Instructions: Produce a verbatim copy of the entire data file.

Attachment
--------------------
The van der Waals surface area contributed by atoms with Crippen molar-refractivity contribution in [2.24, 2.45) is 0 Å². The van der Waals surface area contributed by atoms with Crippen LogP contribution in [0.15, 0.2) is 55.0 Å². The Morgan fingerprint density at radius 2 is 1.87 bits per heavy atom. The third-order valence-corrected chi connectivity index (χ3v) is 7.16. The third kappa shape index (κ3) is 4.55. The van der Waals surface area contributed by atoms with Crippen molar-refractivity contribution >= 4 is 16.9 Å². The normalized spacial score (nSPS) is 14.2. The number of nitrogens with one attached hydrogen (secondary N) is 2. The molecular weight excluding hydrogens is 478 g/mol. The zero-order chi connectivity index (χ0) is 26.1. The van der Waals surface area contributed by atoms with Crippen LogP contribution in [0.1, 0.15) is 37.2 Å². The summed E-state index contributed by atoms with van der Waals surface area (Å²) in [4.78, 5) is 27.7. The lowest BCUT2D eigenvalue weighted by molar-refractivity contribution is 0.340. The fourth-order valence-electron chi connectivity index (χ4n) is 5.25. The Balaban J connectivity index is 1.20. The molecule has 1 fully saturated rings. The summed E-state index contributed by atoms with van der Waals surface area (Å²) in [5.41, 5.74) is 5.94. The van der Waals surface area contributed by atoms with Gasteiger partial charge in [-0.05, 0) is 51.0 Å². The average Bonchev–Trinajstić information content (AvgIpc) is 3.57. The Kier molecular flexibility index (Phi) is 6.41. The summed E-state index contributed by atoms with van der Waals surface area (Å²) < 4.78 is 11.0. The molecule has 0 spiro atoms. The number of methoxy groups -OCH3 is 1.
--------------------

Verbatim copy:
The van der Waals surface area contributed by atoms with Crippen molar-refractivity contribution in [2.24, 2.45) is 0 Å². The van der Waals surface area contributed by atoms with Crippen LogP contribution in [0.15, 0.2) is 55.0 Å². The Morgan fingerprint density at radius 2 is 1.87 bits per heavy atom. The third-order valence-corrected chi connectivity index (χ3v) is 7.16. The third kappa shape index (κ3) is 4.55. The van der Waals surface area contributed by atoms with Crippen molar-refractivity contribution >= 4 is 16.9 Å². The normalized spacial score (nSPS) is 14.2. The number of nitrogens with one attached hydrogen (secondary N) is 2. The molecular weight excluding hydrogens is 478 g/mol. The zero-order chi connectivity index (χ0) is 26.1. The van der Waals surface area contributed by atoms with Crippen LogP contribution in [0.1, 0.15) is 37.2 Å². The summed E-state index contributed by atoms with van der Waals surface area (Å²) in [4.78, 5) is 27.7. The lowest BCUT2D eigenvalue weighted by molar-refractivity contribution is 0.340. The fourth-order valence-electron chi connectivity index (χ4n) is 5.25. The Balaban J connectivity index is 1.20. The molecule has 1 fully saturated rings. The summed E-state index contributed by atoms with van der Waals surface area (Å²) in [5.41, 5.74) is 5.94. The van der Waals surface area contributed by atoms with Gasteiger partial charge in [-0.05, 0) is 51.0 Å². The average Bonchev–Trinajstić information content (AvgIpc) is 3.57. The Kier molecular flexibility index (Phi) is 6.41. The summed E-state index contributed by atoms with van der Waals surface area (Å²) < 4.78 is 11.0. The molecule has 0 spiro atoms. The number of methoxy groups -OCH3 is 1.